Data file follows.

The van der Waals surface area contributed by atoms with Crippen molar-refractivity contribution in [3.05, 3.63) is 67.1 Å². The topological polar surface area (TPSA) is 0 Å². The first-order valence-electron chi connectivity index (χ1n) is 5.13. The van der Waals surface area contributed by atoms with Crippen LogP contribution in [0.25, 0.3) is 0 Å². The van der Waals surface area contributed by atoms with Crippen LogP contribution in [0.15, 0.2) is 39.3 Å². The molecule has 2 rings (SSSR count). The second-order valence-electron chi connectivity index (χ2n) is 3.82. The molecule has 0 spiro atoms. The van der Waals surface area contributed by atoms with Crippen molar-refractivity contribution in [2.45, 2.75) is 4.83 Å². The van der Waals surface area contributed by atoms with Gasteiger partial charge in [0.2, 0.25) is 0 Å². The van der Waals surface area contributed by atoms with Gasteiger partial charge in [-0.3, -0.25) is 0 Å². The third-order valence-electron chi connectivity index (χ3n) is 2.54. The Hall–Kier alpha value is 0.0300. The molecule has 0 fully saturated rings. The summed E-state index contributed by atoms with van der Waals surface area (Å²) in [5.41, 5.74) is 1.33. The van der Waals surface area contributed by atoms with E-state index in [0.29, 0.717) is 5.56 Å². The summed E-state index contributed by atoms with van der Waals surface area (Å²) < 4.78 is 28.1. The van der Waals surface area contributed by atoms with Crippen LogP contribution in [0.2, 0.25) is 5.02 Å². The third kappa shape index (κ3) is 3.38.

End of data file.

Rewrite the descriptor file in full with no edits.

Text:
The van der Waals surface area contributed by atoms with Crippen molar-refractivity contribution in [3.05, 3.63) is 67.1 Å². The topological polar surface area (TPSA) is 0 Å². The first-order valence-electron chi connectivity index (χ1n) is 5.13. The van der Waals surface area contributed by atoms with Crippen LogP contribution in [0.25, 0.3) is 0 Å². The van der Waals surface area contributed by atoms with Crippen LogP contribution in [0.15, 0.2) is 39.3 Å². The molecule has 2 rings (SSSR count). The second-order valence-electron chi connectivity index (χ2n) is 3.82. The molecule has 0 spiro atoms. The van der Waals surface area contributed by atoms with Crippen molar-refractivity contribution in [2.45, 2.75) is 4.83 Å². The van der Waals surface area contributed by atoms with Gasteiger partial charge in [0.2, 0.25) is 0 Å². The van der Waals surface area contributed by atoms with Gasteiger partial charge in [-0.3, -0.25) is 0 Å². The third-order valence-electron chi connectivity index (χ3n) is 2.54. The Hall–Kier alpha value is 0.0300. The molecule has 0 fully saturated rings. The summed E-state index contributed by atoms with van der Waals surface area (Å²) in [5.41, 5.74) is 1.33. The van der Waals surface area contributed by atoms with E-state index in [0.29, 0.717) is 5.56 Å². The summed E-state index contributed by atoms with van der Waals surface area (Å²) < 4.78 is 28.1. The van der Waals surface area contributed by atoms with Crippen LogP contribution in [0.2, 0.25) is 5.02 Å². The third kappa shape index (κ3) is 3.38.